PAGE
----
Pre-Leasing Drives New Supply in Santa Clara Data Center Market

Oct. 4, 2016
Silicon Valley remains one of America’s busiest markets for data center space, and is home to nearly 2.6 million square feet of mission-critical space. Today we examine supply and demand in this key market, and what to expect over the coming year.

We continue our series of stories on the leading geographic markets for data center space. Data Center Frontier is partnering with DatacenterHawk to provide in-depth market reports on each city we profile.

As we noted in part one, Silicon Valley remains one of America’s busiest markets for data center space, and is home to nearly 2.6 million square feet of mission-critical space. Today we examine supply and demand in this key market, and what to expect over the coming year.

In recent months Santa Clara has seen a historic flurry of large leases:

  • In early 2016, a single tenant pre-leased 16 MW of space from DuPont Fabros Technology, accounting for the entire third phase of the company’s data center in Santa Clara.
  • In February, CoreSite signed a lease for the entire second phase of its SV7 data center in Santa Clara, representing 9 MW of space.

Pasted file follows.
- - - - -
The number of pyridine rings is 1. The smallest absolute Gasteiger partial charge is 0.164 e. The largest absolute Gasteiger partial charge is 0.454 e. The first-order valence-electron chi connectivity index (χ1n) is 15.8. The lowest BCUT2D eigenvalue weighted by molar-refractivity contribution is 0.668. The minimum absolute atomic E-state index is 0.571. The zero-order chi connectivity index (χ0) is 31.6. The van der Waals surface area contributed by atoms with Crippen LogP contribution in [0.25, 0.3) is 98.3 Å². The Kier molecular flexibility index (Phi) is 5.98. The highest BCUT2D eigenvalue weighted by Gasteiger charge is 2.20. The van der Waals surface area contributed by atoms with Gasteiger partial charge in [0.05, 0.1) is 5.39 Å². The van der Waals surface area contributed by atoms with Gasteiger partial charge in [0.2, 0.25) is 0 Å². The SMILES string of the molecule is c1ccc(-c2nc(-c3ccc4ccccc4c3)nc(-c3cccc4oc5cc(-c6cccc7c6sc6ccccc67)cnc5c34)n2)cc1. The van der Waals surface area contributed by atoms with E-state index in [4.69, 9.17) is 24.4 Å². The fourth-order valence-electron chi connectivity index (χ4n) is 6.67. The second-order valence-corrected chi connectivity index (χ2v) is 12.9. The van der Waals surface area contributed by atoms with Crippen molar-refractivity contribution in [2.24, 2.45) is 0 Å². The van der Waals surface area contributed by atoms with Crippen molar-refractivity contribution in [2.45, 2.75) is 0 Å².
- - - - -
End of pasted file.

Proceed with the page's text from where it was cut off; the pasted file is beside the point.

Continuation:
• Vantage Data Centers recently pre-leased the entire 6 MW V4 data center on its Santa Clara campus.

These deals affirm that Silicon Valley remains a favored destination for hyperscale cloud providers, who are scaling quickly, prompting them to lease wholesale space in Silicon Valley even as they continue to expand their company-built footprints in Oregon and Washington. Speed of deployment is a critical factor for these cloud providers, who are competing fiercely for market share and mindshare.

Data Center Frontier Special Report: The Silicon Valley Data Center Market. Download It Now.

Proximity to San Francisco is also important due to latency and performance factors in cloud service delivery to Bay Area enterprise customers. Working with wholesale providers on large requirements—effectively build-to-suit deals—is often the most efficient way for these companies to meet their capacity needs. Amazon, Microsoft and Apple are all building their own space in the Pacific Northwest while leasing wholesale space in Santa Clara.

Cloud isn’t the only demand driver. Silicon Valley is a market of markets, with strong activity in both retail colocation and wholesale data center space. Tenants use data center space for a variety of purposes, including corporate IT, research labs and high-performance computing, as well as cloud deployments.

Many retail colo customers, including content companies and social media providers, seek interconnections and network-rich data center ecosystems. Equinix is the leading player in this niche, and operates seven data centers in Silicon Valley, including a large data center campus in South San Jose. Digital Realty’s Telx unit also offers interconnection services from multiple facilities in the region.

The high cost of Silicon Valley real estate has recently been creating demand for data center space. Many companies are seeking to move server rooms and technology labs out of their headquarters, as the recent hiring boom has led to a shortage of office space on corporate campuses.

Rows of high-density racks inside Colovore in Santa Clara, which uses water-chilled cooling doors. (Photo: Rich Miller)